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Clin Infect Dis. 2010 May 15;50 Suppl 3:S165-72. doi: 10.1086/651487.

Rip Van Winkle wakes up: development of tuberculosis treatment in the 21st century.

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  • 1Infectious Diseases Clinic of Denver Public Health and Division of Infectious Diseases, University of Colorado, Denver, USA. bburman@dhha.org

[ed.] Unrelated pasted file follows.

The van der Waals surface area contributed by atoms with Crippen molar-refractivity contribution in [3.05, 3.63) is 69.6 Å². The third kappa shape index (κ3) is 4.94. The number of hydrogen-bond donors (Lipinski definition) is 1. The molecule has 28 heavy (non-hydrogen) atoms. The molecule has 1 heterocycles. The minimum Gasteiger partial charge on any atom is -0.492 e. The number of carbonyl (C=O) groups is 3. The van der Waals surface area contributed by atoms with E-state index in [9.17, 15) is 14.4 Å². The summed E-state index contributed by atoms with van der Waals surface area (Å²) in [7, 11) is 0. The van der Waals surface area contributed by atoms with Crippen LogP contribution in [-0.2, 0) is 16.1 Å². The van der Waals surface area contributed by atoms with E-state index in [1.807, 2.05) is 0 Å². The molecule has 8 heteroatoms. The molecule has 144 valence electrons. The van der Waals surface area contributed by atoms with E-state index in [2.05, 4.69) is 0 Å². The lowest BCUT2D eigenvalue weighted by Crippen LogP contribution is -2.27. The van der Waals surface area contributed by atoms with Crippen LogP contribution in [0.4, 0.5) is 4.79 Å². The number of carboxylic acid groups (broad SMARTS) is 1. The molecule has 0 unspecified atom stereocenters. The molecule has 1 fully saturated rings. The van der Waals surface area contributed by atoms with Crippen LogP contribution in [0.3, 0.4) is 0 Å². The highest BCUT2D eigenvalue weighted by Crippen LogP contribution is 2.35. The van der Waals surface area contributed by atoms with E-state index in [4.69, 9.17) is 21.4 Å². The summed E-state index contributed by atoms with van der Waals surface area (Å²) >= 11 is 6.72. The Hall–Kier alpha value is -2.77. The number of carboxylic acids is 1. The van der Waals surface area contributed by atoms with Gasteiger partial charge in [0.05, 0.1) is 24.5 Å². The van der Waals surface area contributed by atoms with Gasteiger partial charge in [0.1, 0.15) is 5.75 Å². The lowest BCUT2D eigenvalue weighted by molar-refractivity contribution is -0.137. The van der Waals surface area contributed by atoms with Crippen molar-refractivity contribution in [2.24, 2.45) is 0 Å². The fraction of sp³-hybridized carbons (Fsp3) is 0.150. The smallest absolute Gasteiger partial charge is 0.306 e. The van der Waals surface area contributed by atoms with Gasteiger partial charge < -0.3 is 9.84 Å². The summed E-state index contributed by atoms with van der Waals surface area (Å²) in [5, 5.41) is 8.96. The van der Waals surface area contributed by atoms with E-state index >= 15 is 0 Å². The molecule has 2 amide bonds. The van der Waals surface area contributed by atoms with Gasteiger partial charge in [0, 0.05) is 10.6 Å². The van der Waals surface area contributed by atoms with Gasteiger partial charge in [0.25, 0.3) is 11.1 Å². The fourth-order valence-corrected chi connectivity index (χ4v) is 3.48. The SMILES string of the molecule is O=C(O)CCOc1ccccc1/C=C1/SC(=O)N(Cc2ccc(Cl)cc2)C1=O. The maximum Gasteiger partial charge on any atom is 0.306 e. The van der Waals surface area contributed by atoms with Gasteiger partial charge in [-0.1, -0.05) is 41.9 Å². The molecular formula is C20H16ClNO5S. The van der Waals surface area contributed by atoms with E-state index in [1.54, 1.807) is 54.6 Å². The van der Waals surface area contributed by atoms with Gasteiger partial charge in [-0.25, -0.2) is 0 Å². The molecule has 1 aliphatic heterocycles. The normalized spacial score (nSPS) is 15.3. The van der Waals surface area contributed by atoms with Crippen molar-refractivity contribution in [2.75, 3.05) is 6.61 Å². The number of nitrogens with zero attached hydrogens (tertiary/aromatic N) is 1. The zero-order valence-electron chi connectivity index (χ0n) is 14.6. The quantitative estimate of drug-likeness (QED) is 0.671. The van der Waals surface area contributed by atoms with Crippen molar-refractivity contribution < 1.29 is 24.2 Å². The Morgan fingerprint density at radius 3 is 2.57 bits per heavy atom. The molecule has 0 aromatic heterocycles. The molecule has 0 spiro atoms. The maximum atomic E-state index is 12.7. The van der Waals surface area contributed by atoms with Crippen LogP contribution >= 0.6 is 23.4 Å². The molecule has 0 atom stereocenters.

The increase in drug-resistant tuberculosis and the global pandemic of human immunodeficiency virus infection-related tuberculosis threaten global tuberculosis control. There are needs for improved therapy in all aspects of tuberculosis treatment: treatment of latent infection, active drug-susceptible disease, and particularly, drug-resistant disease. Fortunately, at this time of great need, the field of tuberculosis drug development has reemerged after >30 years of inactivity. I review the specific needs for new treatment regimens, the pathways of tuberculosis drug development, and the agents that are currently in clinical development. There is renewed interest in the rifamycin class; studies in the mouse model suggest that higher doses of rifampin or rifapentine may markedly improve the treatment of drug-susceptible disease. Fluoroquinolones may allow shorter treatment durations for drug-susceptible disease, though initial phase 2B trials have shown inconsistent activity. Novel drugs, such as TMC207, OPC-67683, PA824, SQ109, and PNU-100480, may improve the treatment of drug-resistant and drug-susceptible tuberculosis.

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